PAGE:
The Chicago Blackhawks are safely into the Western Conference Final for the second year in a row after beating the Minnesota Wild in a 2-1 overtime thriller on Tuesday night. But just like after their last series victory, they still don’t know whom they’ll be facing in the next round.
That’s because the Freeway Face-Off between the Los Angeles Kings and Anaheim Ducks still hasn’t wrapped up. The Ducks, who lost the first two games of the series on home ice, have won the last three games to give themselves a chance to clinch a berth in the conference final against the Blackhawks.
But eliminating the Kings hasn’t proven to be an easy task. The San Jose Sharks had four different chances to knock off the 2012 Stanley Cup champions in the first round, but they ended up becoming just the fourth team in NHL history to blow a 3-0 series lead in a best-of-seven series.
The Ducks and Kings are set to battle on Wednesday night in Game 6 of the series at Staples Center, but before they duke it out, Blackhawks fans are likely asking themselves a simple question: which team do the Hawks match up better against?
As we’ve seen through these playoffs for the Blackhawks, regular season performance isn’t predictive when it comes to how they’ll fare against an opponent. The Blues and Wild both beat the Blackhawks three times during the regular season, but the Hawks picked up series victories against both foes. The Hawks carried a combined 5-0-1 record against the Kings and Ducks during the regular season, sweeping Los Angeles in the process, but considering that their last game against either team was on February 5th, those contests are hardly relevant.
Judging by the two teams’ performance so far in these playoffs, the race is a tight one in terms of a “better matchup.” The Kings have a no-quit attitude that they’ve displayed throughout the postseason, but their offense has been maddeningly inconsistent. They’ve gotten some great scoring out of Marian Gaborik, but their offense has ebbed and flowed throughout the postseason.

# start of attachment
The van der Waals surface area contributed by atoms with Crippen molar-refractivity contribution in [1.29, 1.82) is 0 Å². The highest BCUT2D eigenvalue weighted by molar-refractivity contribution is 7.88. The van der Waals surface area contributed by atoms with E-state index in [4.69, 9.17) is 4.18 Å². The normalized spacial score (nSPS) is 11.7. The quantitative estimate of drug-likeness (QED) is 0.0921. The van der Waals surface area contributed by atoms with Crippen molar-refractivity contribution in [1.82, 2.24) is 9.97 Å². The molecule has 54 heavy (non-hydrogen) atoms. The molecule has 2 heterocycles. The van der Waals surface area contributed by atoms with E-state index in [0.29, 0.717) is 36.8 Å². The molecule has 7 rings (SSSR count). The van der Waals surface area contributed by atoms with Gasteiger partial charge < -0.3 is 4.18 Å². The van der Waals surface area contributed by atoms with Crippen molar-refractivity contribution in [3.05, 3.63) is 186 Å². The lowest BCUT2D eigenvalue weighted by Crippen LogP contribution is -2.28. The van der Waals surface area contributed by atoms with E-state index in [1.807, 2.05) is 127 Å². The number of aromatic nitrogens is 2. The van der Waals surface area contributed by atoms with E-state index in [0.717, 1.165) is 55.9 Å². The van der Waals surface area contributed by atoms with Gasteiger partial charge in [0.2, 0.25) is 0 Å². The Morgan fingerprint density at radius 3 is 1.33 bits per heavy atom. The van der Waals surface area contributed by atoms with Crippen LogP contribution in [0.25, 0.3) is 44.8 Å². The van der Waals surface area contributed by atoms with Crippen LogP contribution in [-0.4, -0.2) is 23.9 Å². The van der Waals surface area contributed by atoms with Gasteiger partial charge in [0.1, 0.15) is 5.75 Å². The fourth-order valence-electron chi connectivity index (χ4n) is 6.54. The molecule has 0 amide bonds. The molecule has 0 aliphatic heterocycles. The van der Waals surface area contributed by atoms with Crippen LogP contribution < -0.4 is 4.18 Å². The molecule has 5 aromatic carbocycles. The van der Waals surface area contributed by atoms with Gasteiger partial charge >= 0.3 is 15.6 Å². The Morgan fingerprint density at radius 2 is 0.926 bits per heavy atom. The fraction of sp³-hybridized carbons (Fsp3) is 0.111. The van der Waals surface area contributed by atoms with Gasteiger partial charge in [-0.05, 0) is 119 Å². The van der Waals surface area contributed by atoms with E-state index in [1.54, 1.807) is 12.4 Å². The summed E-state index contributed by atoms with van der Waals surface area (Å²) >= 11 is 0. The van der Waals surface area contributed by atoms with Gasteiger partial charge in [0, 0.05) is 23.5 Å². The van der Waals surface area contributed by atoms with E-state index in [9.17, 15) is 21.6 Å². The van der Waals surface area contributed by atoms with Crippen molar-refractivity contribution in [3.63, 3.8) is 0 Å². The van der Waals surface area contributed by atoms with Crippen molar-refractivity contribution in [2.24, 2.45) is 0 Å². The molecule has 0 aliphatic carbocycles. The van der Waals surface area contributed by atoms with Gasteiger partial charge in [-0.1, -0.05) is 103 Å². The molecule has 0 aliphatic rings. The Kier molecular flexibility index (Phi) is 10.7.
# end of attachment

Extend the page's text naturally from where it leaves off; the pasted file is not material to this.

They got red hot against the Sharks in the first round and carried over the momentum to the second round, but they struggled in Games 3 and 4 to get anything going in that department.
The Kings have a physical edge to their game, and that can cause problems against a team like the Blackhawks, as it did against the Wild. Los Angeles can really hamper a team’s efforts at zone entry, and even if an opponent gets past the blue line, guys like Drew Doughty and Slava Voynov are often there to clean up the mess.
As for the Ducks, they have been getting some scoring out of their depth players, with guys like Devante Smith-Pelly stepping up his game along with stars like Corey Perry and Ryan Getzlaf. They are a team that loves to play a physical game, but they’ve got some speed too, and that mix of abilities could pose a Boston Bruins-esque challenge to the Blackhawks if the two teams end up meeting in the Western Conference Final.
The big knock on the Ducks is that they seem to retreat into a shell too easily against opponents when they get a lead. In Game 4 of the series, they grabbed a 2-0 lead against the Kings early on, but they completely stopped playing offense through the rest of the game, getting outshot 19-3 as they seemed content to let rookie goaltender John Gibson fend for himself. That passivity isn’t something that has much of a place this time of year (although the Blackhawks have been as guilty of it as anyone), and the Ducks have got to avoid that temptation to protect leads against a team like the Blackhawks.
In the end, the Ducks end up being the team that is probably the best match-up for the Blackhawks. The Kings not only have the experience factor on their side, having won a Cup as a huge underdog in 2012, and they have a goaltender in Jonathan Quick who is as capable of getting hot as any other keeper in the game. The Ducks have a ton of talent and play a very tough defensive game, but their offense lends itself to a more free-flowing affair, and that could favor the Hawks as they have the blue liners to turn that aggressiveness into transition offense the other way.